Steven Gold is a stand-up comedian who is flat broke and has recently dropped out of medical school. He and several others work regularly at the Gas Station, a New York comedy club. The ... See full summary »
Steven Gold is a stand-up comedian who is flat broke and has recently dropped out of medical school. He and several others work regularly at the Gas Station, a New York comedy club. The wages are lousy and everybody hopes for the big break. Lilah Krytsick is housewife with an ambition to be a stand-up comedian, however she doesnt seem to have the talent. Steven takes her under his wings and teaches her the art of comedy and humour. But when a TV station arranges a comedy evening at the club, Steve sees his opportunity for fame and stardom. Their friendship seems quickly forgotten and now it's every man and woman for him- or herself! Written by
Mattias Pettersson <email@example.com>
According to Aljean Harmetz in the 25th September 1988 edition of "The New York Times', producer Daniel Melnick "found the screenplay for "Punchline" among two dozen dusty scripts on Columbia's shelves . . . and then nursed it through three changes of studio management". See more »
When Steven and Lilah are riding the #7 subway, the Manhattan terminus of the line is shown as Lexington Ave. The actual terminus should be 42nd St./ Times Square. See more »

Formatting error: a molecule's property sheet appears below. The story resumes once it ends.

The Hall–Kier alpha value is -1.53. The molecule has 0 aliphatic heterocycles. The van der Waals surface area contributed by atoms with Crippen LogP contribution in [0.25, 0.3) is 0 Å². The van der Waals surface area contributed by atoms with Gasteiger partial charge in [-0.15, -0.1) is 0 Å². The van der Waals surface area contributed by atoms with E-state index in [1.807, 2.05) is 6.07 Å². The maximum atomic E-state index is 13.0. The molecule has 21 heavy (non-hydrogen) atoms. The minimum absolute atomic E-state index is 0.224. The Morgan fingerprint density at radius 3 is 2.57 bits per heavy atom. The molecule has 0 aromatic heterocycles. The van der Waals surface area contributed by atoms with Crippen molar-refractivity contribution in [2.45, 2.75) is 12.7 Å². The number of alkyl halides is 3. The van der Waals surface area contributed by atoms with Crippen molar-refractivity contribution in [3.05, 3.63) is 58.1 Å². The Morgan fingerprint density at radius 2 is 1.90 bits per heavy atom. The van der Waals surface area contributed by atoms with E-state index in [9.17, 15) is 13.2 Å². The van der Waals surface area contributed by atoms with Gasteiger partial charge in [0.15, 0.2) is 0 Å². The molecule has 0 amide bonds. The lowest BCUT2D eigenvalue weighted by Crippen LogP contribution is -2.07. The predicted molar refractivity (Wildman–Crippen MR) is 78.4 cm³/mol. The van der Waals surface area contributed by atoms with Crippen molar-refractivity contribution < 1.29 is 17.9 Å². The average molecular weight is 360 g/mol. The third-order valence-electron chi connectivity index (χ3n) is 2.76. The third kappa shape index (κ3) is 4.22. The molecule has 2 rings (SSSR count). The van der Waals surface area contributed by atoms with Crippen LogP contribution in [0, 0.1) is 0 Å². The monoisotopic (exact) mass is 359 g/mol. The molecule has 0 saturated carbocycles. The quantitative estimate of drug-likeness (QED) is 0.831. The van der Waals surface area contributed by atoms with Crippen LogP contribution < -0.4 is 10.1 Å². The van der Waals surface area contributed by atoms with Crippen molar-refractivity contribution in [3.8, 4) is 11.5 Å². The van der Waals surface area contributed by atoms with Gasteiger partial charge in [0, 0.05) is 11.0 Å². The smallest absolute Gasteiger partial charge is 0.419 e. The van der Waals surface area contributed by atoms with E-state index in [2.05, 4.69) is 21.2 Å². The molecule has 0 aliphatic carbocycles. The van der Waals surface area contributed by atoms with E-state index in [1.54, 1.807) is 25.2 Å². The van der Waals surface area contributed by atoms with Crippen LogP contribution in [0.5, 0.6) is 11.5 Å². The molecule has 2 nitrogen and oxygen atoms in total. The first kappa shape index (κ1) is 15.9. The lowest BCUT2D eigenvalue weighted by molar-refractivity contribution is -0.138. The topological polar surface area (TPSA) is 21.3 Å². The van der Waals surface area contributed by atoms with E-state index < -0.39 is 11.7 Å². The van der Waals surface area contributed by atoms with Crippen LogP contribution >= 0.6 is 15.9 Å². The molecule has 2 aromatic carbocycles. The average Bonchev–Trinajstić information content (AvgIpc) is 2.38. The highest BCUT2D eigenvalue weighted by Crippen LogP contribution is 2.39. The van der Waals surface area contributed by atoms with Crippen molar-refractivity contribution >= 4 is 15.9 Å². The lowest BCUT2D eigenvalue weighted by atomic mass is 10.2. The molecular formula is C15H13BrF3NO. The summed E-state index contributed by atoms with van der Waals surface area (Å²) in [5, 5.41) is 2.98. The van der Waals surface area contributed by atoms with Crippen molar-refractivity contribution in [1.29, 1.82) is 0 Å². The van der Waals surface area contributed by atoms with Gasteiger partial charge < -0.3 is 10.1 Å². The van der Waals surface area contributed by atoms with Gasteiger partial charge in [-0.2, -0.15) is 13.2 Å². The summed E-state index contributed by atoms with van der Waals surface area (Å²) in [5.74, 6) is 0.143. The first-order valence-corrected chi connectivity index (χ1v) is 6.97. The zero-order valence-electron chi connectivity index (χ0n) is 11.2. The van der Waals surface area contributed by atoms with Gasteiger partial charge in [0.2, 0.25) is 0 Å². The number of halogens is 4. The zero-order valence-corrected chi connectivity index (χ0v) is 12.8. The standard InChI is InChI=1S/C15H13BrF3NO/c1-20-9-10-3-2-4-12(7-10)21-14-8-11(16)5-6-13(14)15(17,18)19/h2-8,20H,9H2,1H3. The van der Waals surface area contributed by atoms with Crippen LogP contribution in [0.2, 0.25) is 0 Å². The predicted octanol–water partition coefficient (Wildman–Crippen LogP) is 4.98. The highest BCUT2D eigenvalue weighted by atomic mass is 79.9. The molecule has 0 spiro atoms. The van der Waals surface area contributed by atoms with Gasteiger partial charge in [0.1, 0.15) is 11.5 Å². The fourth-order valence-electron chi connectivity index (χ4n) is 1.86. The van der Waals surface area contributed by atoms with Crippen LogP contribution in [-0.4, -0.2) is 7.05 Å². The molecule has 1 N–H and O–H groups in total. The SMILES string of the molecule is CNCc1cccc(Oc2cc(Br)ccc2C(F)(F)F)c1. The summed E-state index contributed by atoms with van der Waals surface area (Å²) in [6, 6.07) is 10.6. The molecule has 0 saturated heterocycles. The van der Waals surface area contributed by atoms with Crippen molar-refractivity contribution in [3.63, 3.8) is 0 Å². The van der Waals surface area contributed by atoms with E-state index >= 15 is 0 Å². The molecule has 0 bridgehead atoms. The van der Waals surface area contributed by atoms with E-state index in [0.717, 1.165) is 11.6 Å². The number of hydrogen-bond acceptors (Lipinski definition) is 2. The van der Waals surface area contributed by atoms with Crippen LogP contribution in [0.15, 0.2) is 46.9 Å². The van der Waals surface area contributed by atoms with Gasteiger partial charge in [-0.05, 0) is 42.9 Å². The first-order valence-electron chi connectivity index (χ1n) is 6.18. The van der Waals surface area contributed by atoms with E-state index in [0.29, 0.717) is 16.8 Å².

I've been coming down here for 18 months. 18 months! And I have not missed a night. I take the money that my father sends me and I pay for a shrink, and I buy groceries. Now I owe my shrink, and I'm behind in my rent. My roommate's a bastard - he's changed the locks in in my front door - I can't get in! He won't give me a key until I pay him. You wanna play games? I can play games! I can play games. I can play ventriloquist with my underwear. I can play darts while maintaining an erection. I ...
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A reviewer once complained that "Punchline" commits an unforgivable sin by being an unfunny movie about stand up comics. For anyone who agrees, try looking "irony" up in the dictionary - it's an element that's occasionally used outside of the literary world.
The film's deliberately awkward and painful scenes illustrate the point, "Lady, nothing is a joke to me. That's why I'm in comedy. And that's why you're not."
The same reviewer made the hilarious claim that comics never tell jokes out of compulsion or denial, but simply because "they love making other people laugh." newsflash: creative and hysterical people are often highly dysfunctional! :D thank you goodnight!
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